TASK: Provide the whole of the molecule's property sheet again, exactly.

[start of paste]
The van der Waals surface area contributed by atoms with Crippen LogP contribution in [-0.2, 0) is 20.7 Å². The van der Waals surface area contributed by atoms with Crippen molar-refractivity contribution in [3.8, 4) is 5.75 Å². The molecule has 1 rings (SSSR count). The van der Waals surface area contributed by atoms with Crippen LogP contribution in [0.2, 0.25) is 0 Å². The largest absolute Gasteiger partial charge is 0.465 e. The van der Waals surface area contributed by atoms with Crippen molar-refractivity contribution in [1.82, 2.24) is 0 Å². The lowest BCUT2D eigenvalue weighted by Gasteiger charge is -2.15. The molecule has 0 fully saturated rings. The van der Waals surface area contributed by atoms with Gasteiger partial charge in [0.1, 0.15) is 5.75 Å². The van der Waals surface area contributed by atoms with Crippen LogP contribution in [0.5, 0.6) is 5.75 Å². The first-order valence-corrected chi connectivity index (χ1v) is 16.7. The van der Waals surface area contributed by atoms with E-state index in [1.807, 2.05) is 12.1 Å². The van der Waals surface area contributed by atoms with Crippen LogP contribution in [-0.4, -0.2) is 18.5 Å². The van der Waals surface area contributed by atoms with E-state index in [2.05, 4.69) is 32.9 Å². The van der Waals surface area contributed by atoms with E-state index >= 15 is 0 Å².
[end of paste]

The van der Waals surface area contributed by atoms with Crippen LogP contribution in [-0.2, 0) is 20.7 Å². The van der Waals surface area contributed by atoms with Crippen molar-refractivity contribution in [3.8, 4) is 5.75 Å². The molecule has 1 rings (SSSR count). The van der Waals surface area contributed by atoms with Crippen LogP contribution in [0.2, 0.25) is 0 Å². The largest absolute Gasteiger partial charge is 0.465 e. The van der Waals surface area contributed by atoms with Crippen molar-refractivity contribution in [1.82, 2.24) is 0 Å². The lowest BCUT2D eigenvalue weighted by Gasteiger charge is -2.15. The molecule has 0 fully saturated rings. The van der Waals surface area contributed by atoms with Gasteiger partial charge in [0.1, 0.15) is 5.75 Å². The van der Waals surface area contributed by atoms with Crippen LogP contribution in [0.5, 0.6) is 5.75 Å². The first-order valence-corrected chi connectivity index (χ1v) is 16.7. The van der Waals surface area contributed by atoms with E-state index in [1.807, 2.05) is 12.1 Å². The van der Waals surface area contributed by atoms with Crippen LogP contribution in [-0.4, -0.2) is 18.5 Å². The van der Waals surface area contributed by atoms with E-state index in [2.05, 4.69) is 32.9 Å². The van der Waals surface area contributed by atoms with E-state index >= 15 is 0 Å².